He tried to focus on something other than the pain in his leg with the bone protruding from the skin to keep him from fainting.  He saw a light pivoting and sweeping across the city.  Flashing red lights above it alerted helicopters where the landing pad was atop the hospital.  How ironic.  A flood of thoughts and emotions washed over him as he drew his hands deeper into the sleeves of his coat that would be inadequate for the night that was quickly approaching.  He could hear music and knew that had to be delirium.  Rachmaninoff’s Piano Concerto Number Two fading into Moonlight Sonata which gave way to Vitali’s Chaconne until they were all playing in his head at the same time in cacophonous beauty.  Sam realized that he had closed his eyes and jerked them open, sitting up straight so as not to fall unconscious.  He focused his eyes once again on the flashing beacon and counted the pulses to stay awake as his mind began to drift. 

Half a million people down there.  Not one of them knows that I’m up here and probably not one who would care if they did.  People are too self-absorbed to care about anyone but themselves.  All of the writing I never did.  The trips I never took.  Doing for others and never for myself.  Wasting my time trying to be someone for the sake of others and never even figuring out who the hell I really am.  Look at me.  Now I’m just a regular contemplative.  Maybe I’ll attain enlightenment here under this pine tree and take my place among the great mystics.  God knows I’ve had my share of Helens.  Liked them well enough, but wasn’t really in love with them.  Or is that just what I always told myself because I knew my Helen would hurt me in the end?  The last one had sworn that she loved him more than life itself and then had been seen sucking face with another guy at the local watering hole.  Had to keep that persona that kept women at arm’s length and the vulnerability that comes with love a mile away.  Kind of like John Wayne.  That’s it!  I’ll call myself John Wayne Buddha for what little time I have left.  A contemplative cowboy who’s too damn tough to feel emotions.  Got it all except for the six iron on my hip.  He laughed until he passed out.  It was better that way.  The pain of dying and the tortuous mind that accompanies it are rarely forgiving.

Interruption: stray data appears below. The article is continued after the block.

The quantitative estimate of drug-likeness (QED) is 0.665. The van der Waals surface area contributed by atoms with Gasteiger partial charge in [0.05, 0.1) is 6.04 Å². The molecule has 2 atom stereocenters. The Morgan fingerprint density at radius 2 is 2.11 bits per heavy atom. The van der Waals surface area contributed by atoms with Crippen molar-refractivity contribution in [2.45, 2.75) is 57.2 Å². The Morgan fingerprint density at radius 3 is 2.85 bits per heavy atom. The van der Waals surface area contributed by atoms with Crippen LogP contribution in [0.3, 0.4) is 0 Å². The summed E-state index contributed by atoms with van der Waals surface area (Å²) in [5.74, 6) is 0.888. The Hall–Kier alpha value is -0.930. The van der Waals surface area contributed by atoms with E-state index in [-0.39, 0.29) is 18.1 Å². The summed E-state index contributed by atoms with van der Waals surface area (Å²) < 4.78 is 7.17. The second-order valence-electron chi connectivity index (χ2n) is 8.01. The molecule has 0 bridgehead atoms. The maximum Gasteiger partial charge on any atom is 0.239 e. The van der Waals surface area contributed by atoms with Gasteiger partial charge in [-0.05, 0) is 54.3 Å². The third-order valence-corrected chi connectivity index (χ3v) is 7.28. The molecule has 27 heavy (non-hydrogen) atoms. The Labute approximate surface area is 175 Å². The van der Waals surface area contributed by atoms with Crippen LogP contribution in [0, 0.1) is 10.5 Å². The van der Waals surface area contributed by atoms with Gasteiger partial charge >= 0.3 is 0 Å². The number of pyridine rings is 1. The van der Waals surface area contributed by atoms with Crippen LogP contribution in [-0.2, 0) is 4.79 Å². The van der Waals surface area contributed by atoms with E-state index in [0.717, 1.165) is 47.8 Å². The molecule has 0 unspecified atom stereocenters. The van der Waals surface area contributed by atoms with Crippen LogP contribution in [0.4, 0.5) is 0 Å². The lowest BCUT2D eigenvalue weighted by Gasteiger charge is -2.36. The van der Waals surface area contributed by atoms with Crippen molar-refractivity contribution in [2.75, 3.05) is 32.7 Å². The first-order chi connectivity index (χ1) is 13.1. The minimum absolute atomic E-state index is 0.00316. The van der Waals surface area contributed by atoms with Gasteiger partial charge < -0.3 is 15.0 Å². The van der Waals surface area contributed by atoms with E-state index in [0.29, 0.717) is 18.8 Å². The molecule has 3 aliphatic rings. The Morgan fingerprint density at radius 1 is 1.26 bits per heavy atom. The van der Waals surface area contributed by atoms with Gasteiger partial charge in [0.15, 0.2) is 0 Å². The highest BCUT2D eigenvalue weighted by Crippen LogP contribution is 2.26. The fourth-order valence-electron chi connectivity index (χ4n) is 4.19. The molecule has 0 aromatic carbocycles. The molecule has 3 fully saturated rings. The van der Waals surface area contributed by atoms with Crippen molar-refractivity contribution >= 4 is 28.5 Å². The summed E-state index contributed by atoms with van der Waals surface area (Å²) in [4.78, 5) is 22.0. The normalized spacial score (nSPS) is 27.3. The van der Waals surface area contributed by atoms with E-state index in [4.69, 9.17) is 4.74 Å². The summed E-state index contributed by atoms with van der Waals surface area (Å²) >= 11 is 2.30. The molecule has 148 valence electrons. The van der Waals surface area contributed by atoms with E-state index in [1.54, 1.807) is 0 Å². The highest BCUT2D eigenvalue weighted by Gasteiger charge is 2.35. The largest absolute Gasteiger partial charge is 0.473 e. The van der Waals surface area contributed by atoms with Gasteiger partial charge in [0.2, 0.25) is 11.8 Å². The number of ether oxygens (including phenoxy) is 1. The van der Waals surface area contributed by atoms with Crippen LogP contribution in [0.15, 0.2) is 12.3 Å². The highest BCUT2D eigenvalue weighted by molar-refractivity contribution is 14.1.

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2 Responses to “John Wayne Buddha”

  1. John Lovestrand Says:

    Wow! Great writing. Probably the first (and last) time that The Duke and The Buddha have appeared together 🙂 Pilgrim Sam alone on his final pilgrimage. Well fused Sir Brandyn. Thanks for sharing this. JL

  2. Very contemplative piece. I don’t think you want to live your life for others. Yet I think that living it for God allows me to live out some things for others and bring a real joy and sense of fufillment Thanks for sharing it with us.